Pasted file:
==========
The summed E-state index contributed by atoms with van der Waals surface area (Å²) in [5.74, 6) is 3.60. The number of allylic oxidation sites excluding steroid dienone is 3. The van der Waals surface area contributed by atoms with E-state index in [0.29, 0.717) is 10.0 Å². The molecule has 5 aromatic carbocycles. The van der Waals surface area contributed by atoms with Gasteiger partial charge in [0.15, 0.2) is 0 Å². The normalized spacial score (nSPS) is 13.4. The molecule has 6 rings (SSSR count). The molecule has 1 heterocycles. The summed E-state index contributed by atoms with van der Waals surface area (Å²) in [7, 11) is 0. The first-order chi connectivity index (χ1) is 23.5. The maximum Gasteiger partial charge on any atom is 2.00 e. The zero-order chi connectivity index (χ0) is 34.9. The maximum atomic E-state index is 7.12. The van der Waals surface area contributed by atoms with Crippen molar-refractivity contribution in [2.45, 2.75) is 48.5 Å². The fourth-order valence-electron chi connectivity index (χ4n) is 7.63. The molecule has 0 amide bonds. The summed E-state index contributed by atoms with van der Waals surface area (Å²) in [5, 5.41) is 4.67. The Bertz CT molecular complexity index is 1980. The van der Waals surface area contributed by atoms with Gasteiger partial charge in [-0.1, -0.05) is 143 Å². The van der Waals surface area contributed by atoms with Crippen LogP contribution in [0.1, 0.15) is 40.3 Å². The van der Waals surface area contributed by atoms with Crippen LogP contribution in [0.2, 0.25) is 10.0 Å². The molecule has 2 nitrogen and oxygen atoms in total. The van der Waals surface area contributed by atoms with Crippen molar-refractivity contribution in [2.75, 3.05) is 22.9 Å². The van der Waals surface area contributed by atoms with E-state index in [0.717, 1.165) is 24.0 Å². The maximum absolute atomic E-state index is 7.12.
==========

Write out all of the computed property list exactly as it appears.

The summed E-state index contributed by atoms with van der Waals surface area (Å²) in [5.74, 6) is 3.60. The number of allylic oxidation sites excluding steroid dienone is 3. The van der Waals surface area contributed by atoms with E-state index in [0.29, 0.717) is 10.0 Å². The molecule has 5 aromatic carbocycles. The van der Waals surface area contributed by atoms with Gasteiger partial charge in [0.15, 0.2) is 0 Å². The normalized spacial score (nSPS) is 13.4. The molecule has 6 rings (SSSR count). The molecule has 1 heterocycles. The summed E-state index contributed by atoms with van der Waals surface area (Å²) in [7, 11) is 0. The first-order chi connectivity index (χ1) is 23.5. The maximum Gasteiger partial charge on any atom is 2.00 e. The zero-order chi connectivity index (χ0) is 34.9. The maximum atomic E-state index is 7.12. The van der Waals surface area contributed by atoms with Crippen molar-refractivity contribution in [2.45, 2.75) is 48.5 Å². The fourth-order valence-electron chi connectivity index (χ4n) is 7.63. The molecule has 0 amide bonds. The summed E-state index contributed by atoms with van der Waals surface area (Å²) in [5, 5.41) is 4.67. The Bertz CT molecular complexity index is 1980. The van der Waals surface area contributed by atoms with Gasteiger partial charge in [-0.1, -0.05) is 143 Å². The van der Waals surface area contributed by atoms with Crippen LogP contribution in [0.1, 0.15) is 40.3 Å². The van der Waals surface area contributed by atoms with Crippen LogP contribution in [0.2, 0.25) is 10.0 Å². The molecule has 2 nitrogen and oxygen atoms in total. The van der Waals surface area contributed by atoms with Crippen molar-refractivity contribution in [2.75, 3.05) is 22.9 Å². The van der Waals surface area contributed by atoms with E-state index in [0.717, 1.165) is 24.0 Å². The maximum absolute atomic E-state index is 7.12.